It’s astonishing what modern technology can do. The RS6 Avant takes to Buttonwillow like a nimble 16-foot giant. Around corners, the sport differential and rear-wheel steering conspire to chop what seems like 10 inches from the 115-inch wheelbase, allowing the RS6 Avant to tuck and pivot into turns with surprising grace. Getting those dance moves down still takes a fair amount of timing on the driver’s part, however, as the steering is too slow to accomplish quick right-left maneuvers.

Pulling out of those turns is a different story altogether. Straighten the wheel, give it the beans, and the RS6 Avant claws through the exit of the corner with a buoyant ferocity. The all-wheel drive system was especially welcome in the off-camber bits, allowing me to get on the power earlier.

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2020 Audi RS6 Avant
Photo: Robert Perez II - Cali Photography

The power just keeps coming, too. There doesn’t seem to be a flat spot anywhere in the rev range. For the most part, the eight-speed does a terrific job in concert with the engine, cracking off shifts at redline and downshifting into corners. A few times on the front straight, however, it simply refused to shift and the engine would bang off the rev limiter.

At that point along the straight, the RS6 Avant is traveling at considerable velocity. Thankfully, the ridiculously large brakes (16.5-inch rotors up front, 14.6-inch discs in the rear) are up to the task of erasing all that speed in short order. Those carbon-ceramics take some time to warm up — and are not a cheap option at $8,500 — but pedal feel and travel remained consistent and reassuring throughout the day. Given how much mass is in motion, I’d say it’s well worth the investment.

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2020 Audi RS6 Avant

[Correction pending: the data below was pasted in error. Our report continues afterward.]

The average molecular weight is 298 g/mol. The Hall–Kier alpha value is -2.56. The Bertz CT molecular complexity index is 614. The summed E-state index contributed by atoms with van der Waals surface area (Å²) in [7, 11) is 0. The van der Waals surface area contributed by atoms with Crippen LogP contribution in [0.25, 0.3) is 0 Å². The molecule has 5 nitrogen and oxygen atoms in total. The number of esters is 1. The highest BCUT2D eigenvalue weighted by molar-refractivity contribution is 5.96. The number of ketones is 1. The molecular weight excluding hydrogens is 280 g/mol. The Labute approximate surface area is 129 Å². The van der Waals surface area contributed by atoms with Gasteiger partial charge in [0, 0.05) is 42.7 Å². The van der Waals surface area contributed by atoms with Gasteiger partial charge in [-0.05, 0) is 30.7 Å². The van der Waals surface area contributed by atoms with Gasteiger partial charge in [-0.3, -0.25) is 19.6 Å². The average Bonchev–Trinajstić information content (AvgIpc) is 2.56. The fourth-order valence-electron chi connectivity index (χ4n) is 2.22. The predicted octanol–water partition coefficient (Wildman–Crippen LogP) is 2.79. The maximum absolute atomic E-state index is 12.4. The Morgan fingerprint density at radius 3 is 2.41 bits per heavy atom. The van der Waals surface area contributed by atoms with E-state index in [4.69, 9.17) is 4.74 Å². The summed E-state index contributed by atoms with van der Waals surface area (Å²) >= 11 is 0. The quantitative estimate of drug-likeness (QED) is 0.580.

Photo: Robert Perez II - Cali Photography

The Achilles’ Heel

Here’s the other thing about weight: The more you pile on, the more support you need to keep it off the ground. At the end of the day, the P-Zero tires on this Audi can only do so much. They’re expected to deliver a composed ride on the highway, generate abundant control on the track and sustain triple-digit speeds for hours on end. Something has to give in this balancing act.

It became clear that after three good laps, the laws of physics would finally intervene. Grip disappeared. It was especially apparent on those entertaining corner exits, as the Pirellis struggled and squirmed, sliding across the asphalt in places where it had held firm only a lap prior. After they cooled down, the tires would rally to deliver a solid few laps before they were once again toast.

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2020 Audi RS6 Avant
Photo: Randy Floresca

Is It Worth Its Weight?

At the end of the day, the tires proved to be the only glaring weak link; the RS6 Avant was otherwise unflappable at Buttonwillow. (I could ask for a coddling set of front seats with proper thigh support, but how many of those shells would find takers?) Despite my best efforts, all those critical systems displayed on the RS Monitor kept their cool. All the RS6 Avant required to stay happy on track was a constant diet of premium fuel.

I’ll be the first to admit that flinging a 5,000 pound wagon with nearly 600-horsepower around a racetrack is an undeniable hoot. There’s just something about keeping pace with much lighter cars that gives me great joy. But inevitably that same weight will work against you. If you’re one of the lucky few who manages to snag an RS6 Avant and are determined to take it to the track, make sure you invest in those carbon-ceramic brakes — and set aside a substantial tire budget. You’re going to need every penny.

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2020 Audi RS6 Avant
Photo: Derek Powell

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DISCUSSION

tehruben
TehRuben

Here’s today’s puzzler: Wealthy Americans are more than willing to spend upwards of $150k on a fast, practical wagon. Why can’t anybody get them to spend $30k on a kinda fast, practical wagon? Is the venn diagram of “people who can afford and buy ultra luxury cars” and “people who like wagons” just a perfect overlapping circle?

To me it doesn’t make sense - this is, I guess, a “boutique” car, but not in the same way an R8 or McLaren 570s is. This is fast, but it’s also clearly a daily driver type of car, with practicality and room in the back. I just don’t understand why we can’t generate demand for cheaper versions of this (Hello RS3 wagon? Or S3 wagon?) over here.